In general, NAHB’s single-family builder members reported a median $1.36 million in business activity for 2009, but again there was a substantial difference between those who do and do not also build multifamily units. Single-family builders who do not build multifamily units reported median revenue of $1.16 million in 2009. Among single-family builders who also engage in multifamily construction, median revenue was $3.23 million (Exhibit 4).

Exhibit 4. Dollar Volume of Business Activity in 2009

Number of Employees

In addition to the overall volume of business conducted in a given year, number of employees may vary from builder to builder based on tendencies to use independent contractors rather than payroll employees. In NAHB’s May 2005 Housing Market Index survey, 80 percent of builders reported that they subcontracted out at least three-fourths of their construction work.

Subcontracting is especially common in particular trades such as plumbing and electrical wiring. On the other hand, builders’ payrolls often include non-construction workers—in administrative, bookkeeping, marketing, or executive jobs, for example.

In NAHB’s member census, single-family builder members in general reported that their firms had an average of 7.5 employees on their payroll in 2009, of which 4.2 were construction employees and 3.3 non-construction employees (Exhibit 5).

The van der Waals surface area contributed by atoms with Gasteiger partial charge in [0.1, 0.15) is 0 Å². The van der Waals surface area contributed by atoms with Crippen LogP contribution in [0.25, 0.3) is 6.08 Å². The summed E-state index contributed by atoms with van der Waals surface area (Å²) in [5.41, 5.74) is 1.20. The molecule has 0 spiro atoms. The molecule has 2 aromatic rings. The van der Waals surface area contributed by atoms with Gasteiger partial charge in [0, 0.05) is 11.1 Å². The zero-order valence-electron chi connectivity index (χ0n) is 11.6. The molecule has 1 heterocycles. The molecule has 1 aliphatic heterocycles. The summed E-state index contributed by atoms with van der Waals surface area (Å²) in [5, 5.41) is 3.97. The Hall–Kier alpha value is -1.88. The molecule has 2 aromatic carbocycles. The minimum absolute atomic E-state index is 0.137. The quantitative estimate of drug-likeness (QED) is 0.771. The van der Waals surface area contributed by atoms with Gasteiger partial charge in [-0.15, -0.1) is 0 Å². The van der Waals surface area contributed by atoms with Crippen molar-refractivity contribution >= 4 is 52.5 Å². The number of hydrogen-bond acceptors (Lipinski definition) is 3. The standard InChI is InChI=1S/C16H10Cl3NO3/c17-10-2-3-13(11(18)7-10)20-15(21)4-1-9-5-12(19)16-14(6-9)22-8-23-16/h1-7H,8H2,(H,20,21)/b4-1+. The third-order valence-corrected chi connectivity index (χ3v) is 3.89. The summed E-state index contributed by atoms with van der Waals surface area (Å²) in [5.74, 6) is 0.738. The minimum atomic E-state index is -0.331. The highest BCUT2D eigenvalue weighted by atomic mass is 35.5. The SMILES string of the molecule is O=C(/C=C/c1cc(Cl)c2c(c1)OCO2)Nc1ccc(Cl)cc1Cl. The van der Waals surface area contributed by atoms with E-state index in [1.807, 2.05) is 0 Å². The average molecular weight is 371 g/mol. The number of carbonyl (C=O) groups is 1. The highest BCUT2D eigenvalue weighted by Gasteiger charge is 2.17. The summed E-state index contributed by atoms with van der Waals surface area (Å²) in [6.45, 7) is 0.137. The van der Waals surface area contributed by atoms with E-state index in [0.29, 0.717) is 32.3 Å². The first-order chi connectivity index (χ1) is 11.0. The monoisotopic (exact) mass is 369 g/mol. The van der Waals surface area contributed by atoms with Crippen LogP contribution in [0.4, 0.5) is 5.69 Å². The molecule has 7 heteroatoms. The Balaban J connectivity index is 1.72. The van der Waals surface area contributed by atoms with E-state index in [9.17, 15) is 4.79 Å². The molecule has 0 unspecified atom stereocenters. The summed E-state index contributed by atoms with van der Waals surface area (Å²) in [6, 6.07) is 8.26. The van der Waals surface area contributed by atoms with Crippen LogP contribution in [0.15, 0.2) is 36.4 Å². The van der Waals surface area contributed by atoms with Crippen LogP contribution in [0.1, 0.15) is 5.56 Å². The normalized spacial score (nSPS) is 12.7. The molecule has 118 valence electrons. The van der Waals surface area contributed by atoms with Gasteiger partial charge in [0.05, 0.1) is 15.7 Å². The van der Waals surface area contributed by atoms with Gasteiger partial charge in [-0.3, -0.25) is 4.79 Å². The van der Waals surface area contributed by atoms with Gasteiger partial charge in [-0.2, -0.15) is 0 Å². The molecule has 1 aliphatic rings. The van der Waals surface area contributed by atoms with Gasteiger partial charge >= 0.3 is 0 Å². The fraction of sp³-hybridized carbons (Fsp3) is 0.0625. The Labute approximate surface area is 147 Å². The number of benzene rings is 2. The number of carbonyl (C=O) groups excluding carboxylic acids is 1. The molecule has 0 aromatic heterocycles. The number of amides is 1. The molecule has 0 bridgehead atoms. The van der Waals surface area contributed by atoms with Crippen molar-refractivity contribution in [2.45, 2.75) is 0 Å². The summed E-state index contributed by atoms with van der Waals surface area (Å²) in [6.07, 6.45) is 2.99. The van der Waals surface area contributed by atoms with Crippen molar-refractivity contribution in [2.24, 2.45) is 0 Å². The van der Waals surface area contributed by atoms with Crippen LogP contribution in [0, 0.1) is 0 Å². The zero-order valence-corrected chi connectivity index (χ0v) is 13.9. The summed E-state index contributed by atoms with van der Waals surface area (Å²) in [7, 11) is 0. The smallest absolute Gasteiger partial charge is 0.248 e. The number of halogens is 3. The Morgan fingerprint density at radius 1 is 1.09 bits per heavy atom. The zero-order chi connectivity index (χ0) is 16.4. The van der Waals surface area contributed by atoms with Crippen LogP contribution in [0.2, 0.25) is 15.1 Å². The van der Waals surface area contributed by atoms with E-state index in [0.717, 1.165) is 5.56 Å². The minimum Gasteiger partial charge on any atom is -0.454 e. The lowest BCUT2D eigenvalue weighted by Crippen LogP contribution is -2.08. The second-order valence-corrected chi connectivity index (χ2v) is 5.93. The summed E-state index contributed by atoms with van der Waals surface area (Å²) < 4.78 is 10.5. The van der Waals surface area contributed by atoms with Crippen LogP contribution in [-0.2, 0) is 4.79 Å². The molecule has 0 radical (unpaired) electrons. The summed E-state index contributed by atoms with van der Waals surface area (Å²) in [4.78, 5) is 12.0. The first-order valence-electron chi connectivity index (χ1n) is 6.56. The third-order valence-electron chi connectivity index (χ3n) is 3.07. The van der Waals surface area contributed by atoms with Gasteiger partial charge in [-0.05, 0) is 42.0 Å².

Exhibit 5. Number of Employees on Payroll by Type of Single Family Builder

Once again, the numbers are larger for single-family builders who also build multifamily structures. Single-family builder members who do not build multifamily units reported an average of 6.4 employees on their payroll in 2009, of which 3.7 were construction employees and 2.7 non-construction employees. Single-family builders who also build multifamily units reported an average of 19.8 paid employees in 2009, of which 9.9 were construction employees and 9.8 non-construction employees.

Age-Restricted Housing

Although they may not have built any in 2009, 16 percent of single-family builder members reported that they build age-restricted housing for people 55 and older (Exhibit 6).

 Exhibit 6. Build Age-Restricted Housing for 55+ Population

Years as Member, Age, Gender, and Education

In addition to business data, the NAHB member census collects some information on the builders themselves. Single-family builders reported that they have been NAHB members for an average of 15 years, with 63 percent reporting membership of 10 years or more. The median age of NAHB single-family builder members is 53 years (Exhibit 7).

Exhibit 7. NAHB Single-Family Builders:  Years as Member and Age

There is a modest but discernable tendency for longer membership periods to be associated with larger single-family builders, especially when measured by dollar volume of business. Single-family builders with business volumes under $1 million had memberships averaging 13 years, compared to 17 years for single-family builders with more than $5 million in business volume.

The median age of single-family builders is 53 years, 95 percent are male, 55 percent have completed college or an advanced degree, and 29 percent have some college education (Exhibit 8).

Exhibit 8. NAHB Single-Family Builders: Gender and Education

[1] The NAHB member census was re-started in 2008 after a hiatus of several years, so numbers are not available for the years immediately prior to 2008.

For more information about this item, please contact Rose Quint at 800-368-5242 x8527 or via email at